Tuzla Canton, Bosnia and Herzegovina was the venue of this year’s Euro-Atlantic Disaster Response Coordination Centre (EADRCC). The NATO field exercise is dedicated towards the eradication of the dire consequences of disaster.
According to the Fena agency, the exercise tagged “BOSNIA AND HERCEGOVINA 2017” will involve 1,300 people. Out of the total number, about 500 will come from 30 countries including representatives from Croatia and Serbia. Other participants in the exercise include those from Armenia, Azerbaijan, European Union, Iraq, Japan, Pakistan, and the United Nations.
The event presented a common ground to unite Bosnia and Croatia following the recent scandals that have rocked the two neighboring nations. This is a rare opportunity given to the host nation, Bosnia and Herzegovina who have consistently declared military neutrality rather than join NATO.
Mr. Dragan Mektic, the Minister of Security of Bosnia and Herzegovina and Mr. Sorin Ducarus, the NATO Assistant Secretary General for Emerging Security Challenges, declared the exercise open. In his opening remark, Mr. Ducaru said,
“This exercise will help improve international cooperation in countries ranging from Spin to Serbia, from Bulgaria to Belarus and from Croatia to Pakistan. It will give responders the opportunity to test state-of-the-art technologies in relief operations. In short, this exercise will demonstrate the real value of NATO’s network of partnerships.”
The five days event saw the participants from NATO and its partner countries test the interoperability and international cooperation in disaster response including in areas like water rescue, biological, chemical, nuclear, and radiological detection, decontamination and protection.
The exercise also gave NATO Science for Peace (SPS) Programme the opportunity to test and employ products of its science sponsored projects. Some of the projects include the “Next Generation Incident Command System,” projects on capacity building in emergency response field for Western Balkans, and a telemedicine system geared to enhance medical support in areas hit by disaster by engaging medical professionals from participating nations remotely.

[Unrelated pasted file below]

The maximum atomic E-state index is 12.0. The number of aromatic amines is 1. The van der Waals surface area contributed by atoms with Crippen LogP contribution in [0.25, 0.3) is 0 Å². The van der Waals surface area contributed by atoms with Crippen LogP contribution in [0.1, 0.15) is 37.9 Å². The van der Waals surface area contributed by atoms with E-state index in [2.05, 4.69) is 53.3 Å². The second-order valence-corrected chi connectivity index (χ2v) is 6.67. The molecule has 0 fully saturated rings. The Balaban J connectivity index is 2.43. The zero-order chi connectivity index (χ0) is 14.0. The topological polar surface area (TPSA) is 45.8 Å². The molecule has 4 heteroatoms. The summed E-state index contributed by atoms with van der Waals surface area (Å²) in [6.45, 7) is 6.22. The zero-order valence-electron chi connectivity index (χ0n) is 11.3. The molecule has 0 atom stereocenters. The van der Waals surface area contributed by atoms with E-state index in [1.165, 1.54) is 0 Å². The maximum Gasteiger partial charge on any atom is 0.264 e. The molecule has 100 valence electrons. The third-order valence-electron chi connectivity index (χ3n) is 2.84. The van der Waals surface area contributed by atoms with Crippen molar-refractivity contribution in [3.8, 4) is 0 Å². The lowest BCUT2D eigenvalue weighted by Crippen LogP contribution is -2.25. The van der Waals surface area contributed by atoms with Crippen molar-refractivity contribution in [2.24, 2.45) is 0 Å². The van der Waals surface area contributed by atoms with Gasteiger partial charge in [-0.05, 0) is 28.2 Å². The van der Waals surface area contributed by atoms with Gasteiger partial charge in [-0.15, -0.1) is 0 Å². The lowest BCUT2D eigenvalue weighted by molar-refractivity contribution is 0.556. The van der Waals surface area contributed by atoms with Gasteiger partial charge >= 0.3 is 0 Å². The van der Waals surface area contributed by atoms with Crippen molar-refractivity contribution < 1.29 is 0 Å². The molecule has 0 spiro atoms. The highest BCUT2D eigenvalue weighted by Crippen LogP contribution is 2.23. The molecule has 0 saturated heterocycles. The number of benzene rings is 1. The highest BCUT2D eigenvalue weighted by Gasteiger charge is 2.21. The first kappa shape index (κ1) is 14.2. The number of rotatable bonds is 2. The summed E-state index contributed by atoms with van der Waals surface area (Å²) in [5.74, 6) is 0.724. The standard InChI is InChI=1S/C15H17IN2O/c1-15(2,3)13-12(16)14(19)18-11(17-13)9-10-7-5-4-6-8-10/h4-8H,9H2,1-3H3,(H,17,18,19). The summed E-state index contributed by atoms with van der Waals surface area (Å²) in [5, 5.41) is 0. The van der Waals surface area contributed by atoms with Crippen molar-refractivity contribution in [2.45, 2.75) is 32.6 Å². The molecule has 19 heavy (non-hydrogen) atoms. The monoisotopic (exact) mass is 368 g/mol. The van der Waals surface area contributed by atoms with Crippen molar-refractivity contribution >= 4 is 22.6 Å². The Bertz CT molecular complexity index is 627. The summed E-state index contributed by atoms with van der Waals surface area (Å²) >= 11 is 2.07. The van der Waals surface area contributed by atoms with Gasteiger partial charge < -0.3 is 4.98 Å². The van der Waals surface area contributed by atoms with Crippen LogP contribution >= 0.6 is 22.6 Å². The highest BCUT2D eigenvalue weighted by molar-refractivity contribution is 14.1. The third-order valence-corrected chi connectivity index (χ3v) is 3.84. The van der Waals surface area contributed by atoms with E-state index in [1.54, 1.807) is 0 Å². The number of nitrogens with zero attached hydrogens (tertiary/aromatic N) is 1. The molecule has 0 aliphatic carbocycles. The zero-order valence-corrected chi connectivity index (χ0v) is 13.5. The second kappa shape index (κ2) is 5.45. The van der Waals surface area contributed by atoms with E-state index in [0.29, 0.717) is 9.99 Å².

This is the first time that Bosnia and Herzegovina will be hosting the exercise even though it is the 17th to be organized by the Euro-Atlantic Disaster Coordination Center (EADRCC) since 2000 when it first started. The exercise also drew the attention and partnership of numerous international organizations and NGOs including the European Union, the Red Cross Society of Bosnia and Herzegovina, the United Nations Office for the Coordination of Humanitarian Affairs (OCHA), and the Save the Children NGO.
Dragan Mektic was pleased with the representatives from Serbia (the country that has been slated to host the event in 2018) and those from Croatia. Mektic stressed that during times of disaster, the neighboring countries are usually the first to offer aid to each other. Mektic dished out advice to those who still have reservations for the exercise.
“Those who have reservations about this exercise will miss a great chance to come up with new insights that can help them protect citizens, and yet, they have put politics front and center. … Politics have interfered in the organization of this exercise… in this case that should not happen, because it is about saving people and property.”
The Minister of Security of Bosnia and Herzegovina further stressed that the exercise will hint the participating nations on new ways to fight disaster.
“This is an opportunity to learn about ways of fighting disasters, as well as ways to eliminate the consequences of natural disasters, and to practice technical achievements in these areas and so that we could gain new skills and knowledge.”
Source: European Western Balkans